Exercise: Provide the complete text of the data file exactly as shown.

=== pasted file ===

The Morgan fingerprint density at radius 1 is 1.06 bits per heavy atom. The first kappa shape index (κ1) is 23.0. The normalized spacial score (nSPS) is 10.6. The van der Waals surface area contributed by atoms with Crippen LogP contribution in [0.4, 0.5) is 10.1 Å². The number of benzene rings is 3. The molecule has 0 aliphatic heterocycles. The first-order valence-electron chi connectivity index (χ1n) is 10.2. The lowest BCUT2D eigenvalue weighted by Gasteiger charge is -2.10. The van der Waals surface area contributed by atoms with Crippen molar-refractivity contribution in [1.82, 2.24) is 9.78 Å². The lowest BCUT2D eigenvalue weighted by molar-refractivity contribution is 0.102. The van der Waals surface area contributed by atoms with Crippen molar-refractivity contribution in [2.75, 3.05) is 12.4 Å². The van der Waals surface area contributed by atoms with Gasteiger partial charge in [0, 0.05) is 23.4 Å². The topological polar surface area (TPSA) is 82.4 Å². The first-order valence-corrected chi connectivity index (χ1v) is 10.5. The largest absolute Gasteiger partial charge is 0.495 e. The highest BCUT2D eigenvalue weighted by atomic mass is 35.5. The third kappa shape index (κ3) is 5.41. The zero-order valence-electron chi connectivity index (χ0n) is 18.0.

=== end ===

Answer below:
The Morgan fingerprint density at radius 1 is 1.06 bits per heavy atom. The first kappa shape index (κ1) is 23.0. The normalized spacial score (nSPS) is 10.6. The van der Waals surface area contributed by atoms with Crippen LogP contribution in [0.4, 0.5) is 10.1 Å². The number of benzene rings is 3. The molecule has 0 aliphatic heterocycles. The first-order valence-electron chi connectivity index (χ1n) is 10.2. The lowest BCUT2D eigenvalue weighted by Gasteiger charge is -2.10. The van der Waals surface area contributed by atoms with Crippen molar-refractivity contribution in [1.82, 2.24) is 9.78 Å². The lowest BCUT2D eigenvalue weighted by molar-refractivity contribution is 0.102. The van der Waals surface area contributed by atoms with Crippen molar-refractivity contribution in [2.75, 3.05) is 12.4 Å². The van der Waals surface area contributed by atoms with Gasteiger partial charge in [0, 0.05) is 23.4 Å². The topological polar surface area (TPSA) is 82.4 Å². The first-order valence-corrected chi connectivity index (χ1v) is 10.5. The largest absolute Gasteiger partial charge is 0.495 e. The highest BCUT2D eigenvalue weighted by atomic mass is 35.5. The third kappa shape index (κ3) is 5.41. The zero-order valence-electron chi connectivity index (χ0n) is 18.0.